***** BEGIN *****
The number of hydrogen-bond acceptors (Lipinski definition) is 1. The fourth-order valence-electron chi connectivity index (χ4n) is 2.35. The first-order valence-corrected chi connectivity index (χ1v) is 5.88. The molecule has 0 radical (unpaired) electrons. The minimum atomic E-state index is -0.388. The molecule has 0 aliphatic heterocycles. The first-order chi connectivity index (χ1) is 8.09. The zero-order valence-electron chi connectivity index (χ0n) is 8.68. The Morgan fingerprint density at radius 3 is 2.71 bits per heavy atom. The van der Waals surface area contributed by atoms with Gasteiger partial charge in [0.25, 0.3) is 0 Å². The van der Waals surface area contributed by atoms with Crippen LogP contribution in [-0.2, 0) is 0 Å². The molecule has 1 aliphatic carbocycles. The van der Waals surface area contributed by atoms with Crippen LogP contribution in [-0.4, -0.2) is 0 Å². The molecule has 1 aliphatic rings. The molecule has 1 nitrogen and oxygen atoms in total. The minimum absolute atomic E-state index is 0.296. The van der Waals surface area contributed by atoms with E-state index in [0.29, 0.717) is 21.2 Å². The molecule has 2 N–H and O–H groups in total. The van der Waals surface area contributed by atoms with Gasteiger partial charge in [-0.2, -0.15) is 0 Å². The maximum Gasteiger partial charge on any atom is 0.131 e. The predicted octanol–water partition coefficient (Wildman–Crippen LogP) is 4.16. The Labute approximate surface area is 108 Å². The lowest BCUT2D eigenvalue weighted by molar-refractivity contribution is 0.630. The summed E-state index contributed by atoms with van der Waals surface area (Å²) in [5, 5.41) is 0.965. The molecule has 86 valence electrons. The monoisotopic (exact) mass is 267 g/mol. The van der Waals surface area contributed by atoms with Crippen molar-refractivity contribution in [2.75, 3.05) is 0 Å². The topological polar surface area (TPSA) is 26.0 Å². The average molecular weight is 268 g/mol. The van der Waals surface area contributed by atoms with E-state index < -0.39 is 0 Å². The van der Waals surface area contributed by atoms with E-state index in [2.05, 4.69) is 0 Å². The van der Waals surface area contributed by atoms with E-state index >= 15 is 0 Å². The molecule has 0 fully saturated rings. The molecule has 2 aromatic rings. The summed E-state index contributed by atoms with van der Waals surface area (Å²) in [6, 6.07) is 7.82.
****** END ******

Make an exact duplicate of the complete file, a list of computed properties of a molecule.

The number of hydrogen-bond acceptors (Lipinski definition) is 1. The fourth-order valence-electron chi connectivity index (χ4n) is 2.35. The first-order valence-corrected chi connectivity index (χ1v) is 5.88. The molecule has 0 radical (unpaired) electrons. The minimum atomic E-state index is -0.388. The molecule has 0 aliphatic heterocycles. The first-order chi connectivity index (χ1) is 8.09. The zero-order valence-electron chi connectivity index (χ0n) is 8.68. The Morgan fingerprint density at radius 3 is 2.71 bits per heavy atom. The van der Waals surface area contributed by atoms with Gasteiger partial charge in [0.25, 0.3) is 0 Å². The van der Waals surface area contributed by atoms with Crippen LogP contribution in [-0.2, 0) is 0 Å². The molecule has 1 aliphatic carbocycles. The van der Waals surface area contributed by atoms with Crippen LogP contribution in [-0.4, -0.2) is 0 Å². The molecule has 1 aliphatic rings. The molecule has 1 nitrogen and oxygen atoms in total. The minimum absolute atomic E-state index is 0.296. The van der Waals surface area contributed by atoms with E-state index in [0.29, 0.717) is 21.2 Å². The molecule has 2 N–H and O–H groups in total. The van der Waals surface area contributed by atoms with Gasteiger partial charge in [-0.2, -0.15) is 0 Å². The maximum Gasteiger partial charge on any atom is 0.131 e. The predicted octanol–water partition coefficient (Wildman–Crippen LogP) is 4.16. The Labute approximate surface area is 108 Å². The lowest BCUT2D eigenvalue weighted by molar-refractivity contribution is 0.630. The summed E-state index contributed by atoms with van der Waals surface area (Å²) in [5, 5.41) is 0.965. The molecule has 86 valence electrons. The monoisotopic (exact) mass is 267 g/mol. The van der Waals surface area contributed by atoms with Crippen molar-refractivity contribution in [2.75, 3.05) is 0 Å². The topological polar surface area (TPSA) is 26.0 Å². The average molecular weight is 268 g/mol. The van der Waals surface area contributed by atoms with E-state index < -0.39 is 0 Å². The van der Waals surface area contributed by atoms with E-state index in [2.05, 4.69) is 0 Å². The van der Waals surface area contributed by atoms with E-state index >= 15 is 0 Å². The molecule has 0 fully saturated rings. The molecule has 2 aromatic rings. The summed E-state index contributed by atoms with van der Waals surface area (Å²) in [6, 6.07) is 7.82.